We tend not to think about the city, or in other words, not to think about the city, but in terms of gratification or conflict. The city pleases us, welcomes us, stimulates us, or the city rejects us, is negative, closes our sensibility. That is why we are able to see in it, on the one hand the bright or attractive, what is worthy of being “landscape” in the sense that children give to the word; that is, something beautiful. And in contrast, to the chaotic, the conflictive, the absurd, what we feel as a negation and we would generally like to hide when it is not part of a conversation that all Venezuelan people have today about the deteriorating crisis we are experiencing. Of rest, in a certain way the city “passes” for us or we “pass” through it, without perceiving the nuances, the inflections. And for that reason, for that lack of discrimination, for that absence of acute observation, most of the people that the city inhabits are incapable of recognizing their own personal point of view about what surrounds them in that complex environment that is the contemporary city. They lack “position”, are able to accept too much of the bad or settle for very little of the beautiful.
And one as an architect has the persistent desire to awaken in people a greater sensitivity about what the city teaches us as a physical phenomenon, that is, from the vision that I have of it as a construction, because the city as the realization of a society it conditions the existence of modern man and determines in the most intense way patterns of behavior, habits, responses to stimuli, which end up being an integral, inseparable part of an attitude towards the world. We all know in addition, and as we know it is not known, that these individual behavior patterns break into the dynamics of family life.
One is also obliged to avoid forgetting; and our daily journalism does it with the same frequency as the technical discourse of traditional urbanism, that the city as a physical phenomenon is more than just traffic, public services, construction regulations, higher or lower housing densities , pollution or purity of the air, all aspects of the urban phenomenon whose perception seems to be more accessible to the general public; but also beauty, atmosphere, color, proportions, balance, enjoyment of the landscape that it generates; we speak of the values of architecture but also of the things of the spirit we could say, aspects that tend to be set aside when public action on the city is demanded or judged, and yet which directly affect the intimate nucleus where It unfolds our life: in the family, in the small world in which our most expensive affections are born and grow.
We can say then, in summary, that the behavior patterns of the family, within itself or from it to the outside, are strongly determined by the city as a construction, as architecture. And in addition to our well-known issues such as transportation, traffic difficulties, the domain of crime, or the absence of decent public services, there are other more subjective aspects, more linked to our privacy, which have a decisive weight in that determination.
But if we can agree on that, it is more difficult to accept that there are differences, for example, in equal economic conditions, between the A family that lives in a neighborhood subject to the typical difficulties of marginality and B, who lives in a more consolidated urban sector, with less sonic pollution, with more accessible public space for children’s games or a minimum adult recreation, less exposed to criminal violence. A difference that could lead family A to develop, speaking in psychological terms, a particular pathology, a pattern of sui-generis behavior, in a certain way uncivilized, alien to coexistence. We would recognize in it something like a “negative weight” if it were to be compared with the B family.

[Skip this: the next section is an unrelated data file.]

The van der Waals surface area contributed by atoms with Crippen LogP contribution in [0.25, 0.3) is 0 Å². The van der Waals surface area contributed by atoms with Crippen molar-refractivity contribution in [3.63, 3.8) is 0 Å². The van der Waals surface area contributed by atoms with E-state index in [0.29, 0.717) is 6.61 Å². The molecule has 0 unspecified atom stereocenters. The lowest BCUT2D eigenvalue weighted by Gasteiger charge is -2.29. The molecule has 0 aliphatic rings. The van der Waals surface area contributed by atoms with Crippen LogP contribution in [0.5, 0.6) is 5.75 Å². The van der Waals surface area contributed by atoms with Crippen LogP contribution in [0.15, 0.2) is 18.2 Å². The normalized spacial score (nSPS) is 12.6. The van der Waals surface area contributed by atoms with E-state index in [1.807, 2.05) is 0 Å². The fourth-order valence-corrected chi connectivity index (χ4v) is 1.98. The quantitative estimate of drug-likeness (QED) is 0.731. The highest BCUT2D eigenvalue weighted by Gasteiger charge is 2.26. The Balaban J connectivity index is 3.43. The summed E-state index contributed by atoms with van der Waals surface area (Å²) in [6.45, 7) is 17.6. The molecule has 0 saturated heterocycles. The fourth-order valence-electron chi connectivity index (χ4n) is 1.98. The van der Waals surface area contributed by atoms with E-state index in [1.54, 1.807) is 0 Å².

But as difficult as it may be, that is exactly what is recognized today in the world in general when fighting for what is called “a better quality of urban life”: there is consensus that the greater or lesser quality of urban life it affects citizen behavior. It is no longer disputed that a better city, in which both the utilitarian aspects and those that contribute to the psychological well-being of the individual and his family become a priority objective of public action, is the most important instrument to stimulate the development of better human beings, better citizens. It is tacitly recognized that there are “differences” between citizens depending on the urban environment in which their individual and family lives. These differences do not refer to personal abilities, but belong to the space of “culture” understanding here by culture the way of living in the city, the way of interrelating with others, the way of making public what is theirs, the way of occupy the “civitas¨. It is a difference similar to that established in terms of international law between developed and less developed nations.
That simple concept has not been understood by our trash revolution. He has not even been able to link his “new man’s” discourse with his responsibility to promote a radical improvement of city life. In nine years of power, what it has produced is the erosion of public space, degradation, neglect and abandonment, particularly in the capital. It is still obscured by concepts that were “revolutionary” in the nineteenth century, vain words that have no correspondence in action. It has not been able to be placed in its historical time.
And if this caudillo-militarist madness should lead to greater lucidity, a better life in the city has to be a central objective. I hope it understands the political world.
Óscar Tenreiro Degwitz, Architect.
Venezuela, january 2008,
Entre lo Cierto y lo Verdadero